Many of Sydney’s municipal swimming pools and ocean baths are named for famous swimmers who smashed world records in Australia and overseas. Think of the Andrew (Boy) Charlton Pool in Woolloomooloo, the Dawn Fraser Baths in Balmain, the Annette Kellerman Aquatic Centre in Enmore, or the Fanny Durack Aquatic Centre in Petersham.
Fanny Durack was born in Sydney in 1889 to working class Irish parents; her father was the publican at the Cheshire Cheese Hotel on Elizabeth Street (today the home of Harry’s Singapore Chilli Crab). She got into swimming from a young age, competing in the 100 yard event at the NSW Ladies Championships when she was 11, which was won by future bathing belle Annette Kellerman.
Durack trained at the Coogee Baths with her best friend Mina Wylie. Mina’s father was the trainer for the both of them, and they became pioneers of the new ‘Australian Crawl’ swimming stroke. But they both came to popular attention in 1912, with the scandal surrounding their attendance of the Olympic Games in Stockholm, which put them on a collision course with the first wave feminists, chief among them Rose Scott.
The first modern Olympics Games was held in 1896, but the organiser Baron Pierre de Courbertin was an opponent of the participation of women in sport. This also meant that he believed that women should not compete in the Olympics.
He believed that ‘…this feminine semi-Olympiad is impractical, uninteresting, ungainly, and, I do not hesitate to add, improper. It is not in keeping with my concept of the Olympic Games … the solemn and periodic exaltation of male athleticism, based on internationalism, by means of fairness, in an artistic setting, with the applause of women as a reward.’By 1912, the tide had changed against this view, and some events were open to women, including swimming. Durack was eligible to compete, having beaten a number of domestic records, but when the Australian team was announced, she was not part of it.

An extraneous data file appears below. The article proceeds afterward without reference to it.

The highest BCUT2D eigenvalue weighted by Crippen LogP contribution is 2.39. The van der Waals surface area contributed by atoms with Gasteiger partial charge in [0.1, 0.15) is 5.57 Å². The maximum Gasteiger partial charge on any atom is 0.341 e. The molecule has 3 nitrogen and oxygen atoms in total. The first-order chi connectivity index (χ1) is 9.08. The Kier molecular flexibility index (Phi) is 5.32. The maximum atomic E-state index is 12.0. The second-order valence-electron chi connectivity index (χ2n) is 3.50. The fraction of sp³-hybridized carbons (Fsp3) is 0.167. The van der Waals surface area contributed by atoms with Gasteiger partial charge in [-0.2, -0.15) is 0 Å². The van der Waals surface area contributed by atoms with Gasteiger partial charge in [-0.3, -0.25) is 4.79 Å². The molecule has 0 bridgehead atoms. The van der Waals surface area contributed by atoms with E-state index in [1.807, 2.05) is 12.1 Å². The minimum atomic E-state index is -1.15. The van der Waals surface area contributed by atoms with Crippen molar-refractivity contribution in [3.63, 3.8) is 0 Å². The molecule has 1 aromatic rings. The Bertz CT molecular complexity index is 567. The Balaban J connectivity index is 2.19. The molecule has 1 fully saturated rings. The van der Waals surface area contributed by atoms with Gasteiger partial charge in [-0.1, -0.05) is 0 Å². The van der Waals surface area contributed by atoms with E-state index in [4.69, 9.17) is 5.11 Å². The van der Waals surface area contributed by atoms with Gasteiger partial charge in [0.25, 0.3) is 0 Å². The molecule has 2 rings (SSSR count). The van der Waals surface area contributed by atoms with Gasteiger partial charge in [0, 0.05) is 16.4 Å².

The decision to refuse women on the Australian Olympic team was supported by Rose Scott and other prominent feminists at the time. They were opposed to the participation of women in competitive sport where men were present, either competing (in separate races) or as spectators.
According to Scott, it was ‘disgusting that men should be allowed to attend. We cannot have too much modesty, refinement or delicacy in the relations between men and women…this new decision will have a very vulgar effect on the girls, and the community generally.’
But not everyone agreed. A vigorous fund-raising campaign was led by the wife of entertainment entrepreneur Hugh ‘Huge Deal’ McIntosh to send Fanny Durack and Mina Wiley to Stockholm. They set sail for Europe in April 1912. Once in Stockholm, Durack won the 100 metre freestyle event, becoming the first Australian woman to win a gold medal for swimming at the Olympics. Wylie took out the silver in the same competition.
Durack pursued a professional swimming career until 1921, during which time she toured extensively in America and Europe with Mina While. She spent most of her life after the end of her competitive swimming career ended living in the Sydney suburb of Stanmore. The Fanny Durack Aquatic Centre in Petersham is named after her.